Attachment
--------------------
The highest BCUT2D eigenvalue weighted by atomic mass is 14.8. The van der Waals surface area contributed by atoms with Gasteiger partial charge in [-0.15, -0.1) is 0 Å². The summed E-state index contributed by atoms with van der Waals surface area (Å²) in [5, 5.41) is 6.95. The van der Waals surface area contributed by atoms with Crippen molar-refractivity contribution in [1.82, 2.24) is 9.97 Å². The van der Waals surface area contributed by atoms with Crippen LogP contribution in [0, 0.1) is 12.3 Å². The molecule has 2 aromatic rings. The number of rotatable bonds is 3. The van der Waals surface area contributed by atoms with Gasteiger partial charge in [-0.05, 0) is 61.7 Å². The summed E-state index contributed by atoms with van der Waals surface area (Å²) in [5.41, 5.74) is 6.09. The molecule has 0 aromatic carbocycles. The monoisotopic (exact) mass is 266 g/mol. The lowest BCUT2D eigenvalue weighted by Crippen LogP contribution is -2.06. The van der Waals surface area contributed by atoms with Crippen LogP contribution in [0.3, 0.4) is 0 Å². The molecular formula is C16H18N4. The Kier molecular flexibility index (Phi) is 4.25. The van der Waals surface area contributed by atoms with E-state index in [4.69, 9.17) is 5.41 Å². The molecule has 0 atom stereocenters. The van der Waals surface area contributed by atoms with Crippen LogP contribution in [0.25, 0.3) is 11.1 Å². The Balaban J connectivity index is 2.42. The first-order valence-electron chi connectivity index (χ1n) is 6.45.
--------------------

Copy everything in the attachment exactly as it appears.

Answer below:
The highest BCUT2D eigenvalue weighted by atomic mass is 14.8. The van der Waals surface area contributed by atoms with Gasteiger partial charge in [-0.15, -0.1) is 0 Å². The summed E-state index contributed by atoms with van der Waals surface area (Å²) in [5, 5.41) is 6.95. The van der Waals surface area contributed by atoms with Crippen molar-refractivity contribution in [1.82, 2.24) is 9.97 Å². The van der Waals surface area contributed by atoms with Crippen LogP contribution in [0, 0.1) is 12.3 Å². The molecule has 2 aromatic rings. The number of rotatable bonds is 3. The van der Waals surface area contributed by atoms with Gasteiger partial charge in [-0.05, 0) is 61.7 Å². The summed E-state index contributed by atoms with van der Waals surface area (Å²) in [5.41, 5.74) is 6.09. The molecule has 0 aromatic carbocycles. The monoisotopic (exact) mass is 266 g/mol. The lowest BCUT2D eigenvalue weighted by Crippen LogP contribution is -2.06. The van der Waals surface area contributed by atoms with Crippen LogP contribution in [0.3, 0.4) is 0 Å². The molecular formula is C16H18N4. The Kier molecular flexibility index (Phi) is 4.25. The van der Waals surface area contributed by atoms with E-state index in [4.69, 9.17) is 5.41 Å². The molecule has 0 atom stereocenters. The van der Waals surface area contributed by atoms with Crippen LogP contribution in [0.25, 0.3) is 11.1 Å². The Balaban J connectivity index is 2.42. The first-order valence-electron chi connectivity index (χ1n) is 6.45.